Skip To Menu Skip To Main Content Skip To Footer
Free shipping with every order
Check out our latest web offers here. Not all offers are available in our retail stores.

Saving the Wild

We protect bees, so they can protect nature. It’s only natural that we partner with Saving the Wild to help protect nature in need.

Comvita and Saving the Wild have joined forces to care for ‘nature in need’ by protecting habitat and supporting guardianship of the land by local communities. Our company was established in 1974 and came to life in a counter-culture movement built on respect for nature and humankind. Our mission is to connect people to nature.

Saving the Wild is a New Zealand registered charity founded in 2014 by Jamie Joseph. Their mission is to protect endangered African wildlife and ultimately the priceless biodiversity of the planet. Comvita and Saving the Wild have worked together in the past to help nature in crisis. Firstly in 2018 in Africa when Saving the Wild used Comvita’s Manuka Honey to treat rhinos and elephants wounded by poachers. Again in 2020 when Jamie Joseph took Comvita’s Manuka Honey Wound Gel to the frontline of the Australian bushfires, to help treat koalas and other native wildlife burned and injured while fleeing the fires.

When we saw the Saving the Wild team using our honey products to make a difference to the survival of animals, we knew we had to do more. We have embarked on this long-term partnership with Jamie Joseph and the Saving the Wild so that we can truly bring our shared values of caring for ‘nature in need’ to life in sustained and tangible ways. We hope to provide support in a number of ways from product donation, like we saw with the koalas, through to training and resource-sharing with communities, globally.

Comvita Manuka flowers

Bees will be at heart of the new Comvita & Saving the Wild partnership. Bees connect our entire eco-system, and they are so important to the biodiversity of our planet. We have a responsibility as guardians of the land and nature to find holistic solutions to empower communities to embrace and look after nature. Saving the Wild and Comvita believe the key to protecting biodiversity is protecting the planet’s bee population. Nearly 90% of the world’s flowering plant species depend entirely on the pollination of plants, and bees play an important role in sustainable agriculture, biodiversity, climate change and a healthy environment[1].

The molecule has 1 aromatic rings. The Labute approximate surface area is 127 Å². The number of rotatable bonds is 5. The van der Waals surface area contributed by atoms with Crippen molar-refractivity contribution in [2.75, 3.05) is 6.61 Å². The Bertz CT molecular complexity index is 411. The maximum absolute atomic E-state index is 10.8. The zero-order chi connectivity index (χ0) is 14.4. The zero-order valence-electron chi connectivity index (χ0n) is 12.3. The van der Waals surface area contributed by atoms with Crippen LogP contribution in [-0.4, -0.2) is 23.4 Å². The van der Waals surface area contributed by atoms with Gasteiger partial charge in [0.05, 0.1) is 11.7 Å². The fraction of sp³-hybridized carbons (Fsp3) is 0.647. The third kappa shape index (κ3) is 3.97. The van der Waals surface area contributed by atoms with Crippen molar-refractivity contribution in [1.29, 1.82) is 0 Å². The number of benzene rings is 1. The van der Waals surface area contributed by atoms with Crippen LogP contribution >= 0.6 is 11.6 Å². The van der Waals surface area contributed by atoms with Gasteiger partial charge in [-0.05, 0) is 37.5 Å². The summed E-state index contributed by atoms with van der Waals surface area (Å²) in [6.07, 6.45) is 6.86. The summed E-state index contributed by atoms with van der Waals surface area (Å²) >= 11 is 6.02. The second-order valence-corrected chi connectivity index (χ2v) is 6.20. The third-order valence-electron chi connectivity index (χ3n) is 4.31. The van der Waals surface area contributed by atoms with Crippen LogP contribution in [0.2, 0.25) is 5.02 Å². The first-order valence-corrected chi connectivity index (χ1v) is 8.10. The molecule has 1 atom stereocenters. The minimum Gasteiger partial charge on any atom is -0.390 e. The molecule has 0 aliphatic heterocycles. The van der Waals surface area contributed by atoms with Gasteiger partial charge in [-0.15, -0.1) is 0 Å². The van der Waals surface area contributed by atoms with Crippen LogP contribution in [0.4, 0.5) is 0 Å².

In collaboration with Saving the Wild’s Kenya partner Big Life Foundation, Comvita will support local communities living in the Kimana wildlife corridor by sharing their knowledge of beekeeping and crafting of honey.

Our aim for this program is twofold: to support environmental biodiversity and empower local communities through social enterprise development. Bringing the power of bees and beekeeping skills to this area creates a circular flow of benefits, promoting harmony between nature and people.

Our partnership with Saving the Wild will go beyond funding to connect nature and people in a harmonious way. Bringing the power of bees and beekeeping skills to this area creates a circular flow of benefits promoting harmony between nature and people.

As the human population increases, so do competing land uses, such as farming and cattle grazing. As humans compete for limited resources like water, land, and grass for livestock, we further encroach onto what were once wild lands. With less space to share, people and wild animals now come into direct contact at an alarming rate and sometimes with fatal results. Elephant-beehive fences are a sustainable way of mitigating conflict because elephants are actually afraid of bees. This sustainable and innovative method of deterring elephant crop raiding has already had great success in other parts of Kenya, while at the same time improving pollination.

We’re really proud to be partnering with Jamie Joseph and Saving the Wild to help care for nature in need.

Read On:

Follow @saving_the_wild and keep up with @Comvita_NZ









[1] United Nations. We all depend on the survival of bees. N.D. Available at: